Step six:  Remember to sew the pockets on first!

It's much easier if the pockets are sewn on first :)

I backstitched both when I started and stopped to make sure that we wouldn't have any issues with the pocket pulling off.  I had my needle set all the way to the right and stitched about an 1/8" seam allowance on the sides and about a 1/4" on the bottom.  There's no real rationale other than I liked the way it looked.  Feel free to experiment.  You might even try a zig-zag or other fancy stitch to dress it up!

Step seven:  Remember to sew the ribbon on the opposite side of the pocket.

I figured out that it's much easier if you put the chalk in the pocket and then roll the chalk into the mat so that the chalk is buffered by all the layers of the mat rather than rolling toward the chalk and having the pocket near the outside of the roll ... does that make sense?

Anyway, if you do that, then you need the ribbon to be opposite the pocket so you can actually close the roll up.

Do this ....

Not this!

Step eight:  If you forget to sew the ribbon on, don't worry you can still attach it!

If you forget to sew the ribbon on just go back and line up your ribbon on the stitching line.  Do a single backstitch when you start and stop just to make sure that your ribbon won't pull loose.  Trim the thread close to the mat on both sides.

Step nine:  Trim up the edges.  And be careful with the ribbon!

I trimmed all the edges to an 1/8" seam allowance since it was chalk cloth and oil cloth and they won't fray.  I simply took the ribbon and folded it back under the oil cloth.  The thing to remember is that because you're trimming it up with such a small seam allowance you really need to finger press the ribbon back so that you won't cut it.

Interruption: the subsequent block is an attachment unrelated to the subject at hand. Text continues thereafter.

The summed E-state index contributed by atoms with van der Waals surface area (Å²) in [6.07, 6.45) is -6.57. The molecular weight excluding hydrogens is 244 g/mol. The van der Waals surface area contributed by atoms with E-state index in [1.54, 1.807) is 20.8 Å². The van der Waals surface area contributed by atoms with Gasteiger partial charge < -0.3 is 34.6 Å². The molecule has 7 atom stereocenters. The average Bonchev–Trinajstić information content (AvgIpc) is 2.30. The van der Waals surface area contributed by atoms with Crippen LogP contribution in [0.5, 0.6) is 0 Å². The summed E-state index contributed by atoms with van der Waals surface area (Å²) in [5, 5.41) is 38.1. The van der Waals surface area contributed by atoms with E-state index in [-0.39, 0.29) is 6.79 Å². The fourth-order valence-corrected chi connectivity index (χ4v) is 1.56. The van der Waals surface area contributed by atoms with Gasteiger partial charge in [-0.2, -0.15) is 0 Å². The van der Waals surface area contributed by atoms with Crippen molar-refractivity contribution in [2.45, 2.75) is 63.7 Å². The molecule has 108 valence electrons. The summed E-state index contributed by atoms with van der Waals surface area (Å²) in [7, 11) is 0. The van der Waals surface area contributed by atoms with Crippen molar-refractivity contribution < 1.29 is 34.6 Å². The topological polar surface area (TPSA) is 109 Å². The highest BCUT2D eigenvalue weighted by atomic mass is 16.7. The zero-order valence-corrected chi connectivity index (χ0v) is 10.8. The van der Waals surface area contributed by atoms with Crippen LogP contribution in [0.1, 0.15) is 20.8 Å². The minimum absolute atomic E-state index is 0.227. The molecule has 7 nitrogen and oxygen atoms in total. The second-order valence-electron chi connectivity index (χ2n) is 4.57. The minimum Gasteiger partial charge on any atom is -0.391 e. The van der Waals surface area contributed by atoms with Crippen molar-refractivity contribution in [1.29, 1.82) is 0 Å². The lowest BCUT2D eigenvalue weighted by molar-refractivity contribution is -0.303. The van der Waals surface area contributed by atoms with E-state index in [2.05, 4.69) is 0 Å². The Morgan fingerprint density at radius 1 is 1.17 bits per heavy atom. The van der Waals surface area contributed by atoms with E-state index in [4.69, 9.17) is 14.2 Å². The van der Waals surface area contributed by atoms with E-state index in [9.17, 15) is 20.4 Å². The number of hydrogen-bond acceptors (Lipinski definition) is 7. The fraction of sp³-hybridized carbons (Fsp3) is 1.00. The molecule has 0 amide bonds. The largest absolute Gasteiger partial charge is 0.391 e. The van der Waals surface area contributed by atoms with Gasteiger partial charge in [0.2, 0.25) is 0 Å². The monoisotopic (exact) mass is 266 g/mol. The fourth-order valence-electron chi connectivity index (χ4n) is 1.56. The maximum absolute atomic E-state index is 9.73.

And yes ... I did learn this from experience.  It's also how I know you can go back and sew the ribbon on afterward :)  See I figure out all the wrong stuff to do first so you don't have to!

Step ten:  Seal ribbon ends and add the button.

I sealed the ribbon ends using a lighter.  Just get it close to the ribbon, try NOT to light the ribbon on fire.  This trick works just like sealing the ends of rope - just be careful and don't touch the ends until they're cooled off.  (NO, I didn't do that ... this time ;)

I used pearl snap buttons that I had in my random stash of buttons.  These are the kind that have four parts.  I ended up rolling up the mat and checking to see where I wanted the button to be.  I started with the female side of the button (the non-fancy side) and using a spare block of wood and a hammer I pounded the two pieces together.  I then did the same with the male side of the button (the pearl button side).  I used a towel to help buffer the button from the hammer blows and tried to be gentle.

Step eleven:  Enjoy all your hard work!

Here's how I had them laid out for the kiddos.  

I was really happy with how quickly this project came together and if it weren't for those darn phalates in the chalk cloth I'd be adding these to my Etsy store.  Maybe one day ... as I mentioned above, they do make phalate free oil cloth called laminated cotton and it's a bit on the pricey side, but it sure is pretty!

Hope you enjoyed the tutorial!


1 comment:

  1. You are so crafty!! I aspire to be crafty like you. These are so cute and such a good idea as a party favor!!